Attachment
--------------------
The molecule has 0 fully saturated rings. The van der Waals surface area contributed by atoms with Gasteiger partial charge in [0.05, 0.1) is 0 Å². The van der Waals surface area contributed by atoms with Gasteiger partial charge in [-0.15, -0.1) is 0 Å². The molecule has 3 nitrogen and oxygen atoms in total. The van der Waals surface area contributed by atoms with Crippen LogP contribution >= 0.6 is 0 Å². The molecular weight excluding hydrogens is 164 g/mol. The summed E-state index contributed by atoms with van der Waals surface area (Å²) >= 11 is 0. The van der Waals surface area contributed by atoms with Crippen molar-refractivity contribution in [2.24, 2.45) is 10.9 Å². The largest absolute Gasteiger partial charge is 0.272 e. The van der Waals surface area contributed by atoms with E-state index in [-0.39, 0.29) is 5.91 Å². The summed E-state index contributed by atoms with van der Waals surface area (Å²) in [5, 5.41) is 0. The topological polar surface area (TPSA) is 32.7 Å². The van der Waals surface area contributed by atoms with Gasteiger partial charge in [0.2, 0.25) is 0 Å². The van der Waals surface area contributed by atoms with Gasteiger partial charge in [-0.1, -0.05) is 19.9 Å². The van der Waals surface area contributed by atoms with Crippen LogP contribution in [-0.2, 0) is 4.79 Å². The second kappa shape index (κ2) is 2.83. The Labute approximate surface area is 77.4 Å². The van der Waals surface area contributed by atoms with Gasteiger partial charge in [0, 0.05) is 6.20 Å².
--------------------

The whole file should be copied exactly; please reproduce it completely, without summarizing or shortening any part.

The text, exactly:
The molecule has 0 fully saturated rings. The van der Waals surface area contributed by atoms with Gasteiger partial charge in [0.05, 0.1) is 0 Å². The van der Waals surface area contributed by atoms with Gasteiger partial charge in [-0.15, -0.1) is 0 Å². The molecule has 3 nitrogen and oxygen atoms in total. The van der Waals surface area contributed by atoms with Crippen LogP contribution >= 0.6 is 0 Å². The molecular weight excluding hydrogens is 164 g/mol. The summed E-state index contributed by atoms with van der Waals surface area (Å²) >= 11 is 0. The van der Waals surface area contributed by atoms with Crippen molar-refractivity contribution in [2.24, 2.45) is 10.9 Å². The largest absolute Gasteiger partial charge is 0.272 e. The van der Waals surface area contributed by atoms with E-state index in [-0.39, 0.29) is 5.91 Å². The summed E-state index contributed by atoms with van der Waals surface area (Å²) in [5, 5.41) is 0. The topological polar surface area (TPSA) is 32.7 Å². The van der Waals surface area contributed by atoms with Gasteiger partial charge in [0.2, 0.25) is 0 Å². The van der Waals surface area contributed by atoms with Gasteiger partial charge in [-0.1, -0.05) is 19.9 Å². The van der Waals surface area contributed by atoms with Crippen LogP contribution in [-0.2, 0) is 4.79 Å². The second kappa shape index (κ2) is 2.83. The Labute approximate surface area is 77.4 Å². The van der Waals surface area contributed by atoms with Gasteiger partial charge in [0, 0.05) is 6.20 Å².